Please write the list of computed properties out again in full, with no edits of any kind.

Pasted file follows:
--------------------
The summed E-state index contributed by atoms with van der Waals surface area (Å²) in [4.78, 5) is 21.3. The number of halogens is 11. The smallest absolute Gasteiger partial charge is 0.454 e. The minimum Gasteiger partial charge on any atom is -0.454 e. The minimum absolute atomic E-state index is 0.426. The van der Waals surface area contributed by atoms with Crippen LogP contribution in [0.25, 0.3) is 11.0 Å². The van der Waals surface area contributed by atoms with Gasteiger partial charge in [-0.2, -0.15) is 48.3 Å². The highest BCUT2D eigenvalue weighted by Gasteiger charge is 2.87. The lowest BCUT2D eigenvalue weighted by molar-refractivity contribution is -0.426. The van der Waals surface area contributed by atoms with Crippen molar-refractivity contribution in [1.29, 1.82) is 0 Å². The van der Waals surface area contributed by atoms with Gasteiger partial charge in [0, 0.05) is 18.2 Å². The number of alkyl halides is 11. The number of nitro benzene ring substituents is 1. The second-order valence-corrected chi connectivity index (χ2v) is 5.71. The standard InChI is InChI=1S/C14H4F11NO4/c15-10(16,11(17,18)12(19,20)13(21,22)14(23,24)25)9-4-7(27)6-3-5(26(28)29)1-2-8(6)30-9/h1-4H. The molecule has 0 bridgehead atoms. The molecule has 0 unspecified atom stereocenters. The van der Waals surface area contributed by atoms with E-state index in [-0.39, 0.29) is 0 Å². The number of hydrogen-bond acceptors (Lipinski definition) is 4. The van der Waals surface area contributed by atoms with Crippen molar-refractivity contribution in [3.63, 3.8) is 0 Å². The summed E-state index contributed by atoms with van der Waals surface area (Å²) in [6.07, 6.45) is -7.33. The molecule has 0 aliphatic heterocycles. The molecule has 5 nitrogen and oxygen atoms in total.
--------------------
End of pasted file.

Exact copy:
The summed E-state index contributed by atoms with van der Waals surface area (Å²) in [4.78, 5) is 21.3. The number of halogens is 11. The smallest absolute Gasteiger partial charge is 0.454 e. The minimum Gasteiger partial charge on any atom is -0.454 e. The minimum absolute atomic E-state index is 0.426. The van der Waals surface area contributed by atoms with Crippen LogP contribution in [0.25, 0.3) is 11.0 Å². The van der Waals surface area contributed by atoms with Gasteiger partial charge in [-0.2, -0.15) is 48.3 Å². The highest BCUT2D eigenvalue weighted by Gasteiger charge is 2.87. The lowest BCUT2D eigenvalue weighted by molar-refractivity contribution is -0.426. The van der Waals surface area contributed by atoms with Crippen molar-refractivity contribution in [1.29, 1.82) is 0 Å². The van der Waals surface area contributed by atoms with Gasteiger partial charge in [0, 0.05) is 18.2 Å². The number of alkyl halides is 11. The number of nitro benzene ring substituents is 1. The second-order valence-corrected chi connectivity index (χ2v) is 5.71. The standard InChI is InChI=1S/C14H4F11NO4/c15-10(16,11(17,18)12(19,20)13(21,22)14(23,24)25)9-4-7(27)6-3-5(26(28)29)1-2-8(6)30-9/h1-4H. The molecule has 0 bridgehead atoms. The molecule has 0 unspecified atom stereocenters. The van der Waals surface area contributed by atoms with E-state index in [-0.39, 0.29) is 0 Å². The number of hydrogen-bond acceptors (Lipinski definition) is 4. The van der Waals surface area contributed by atoms with Crippen molar-refractivity contribution in [3.63, 3.8) is 0 Å². The summed E-state index contributed by atoms with van der Waals surface area (Å²) in [6.07, 6.45) is -7.33. The molecule has 0 aliphatic heterocycles. The molecule has 5 nitrogen and oxygen atoms in total.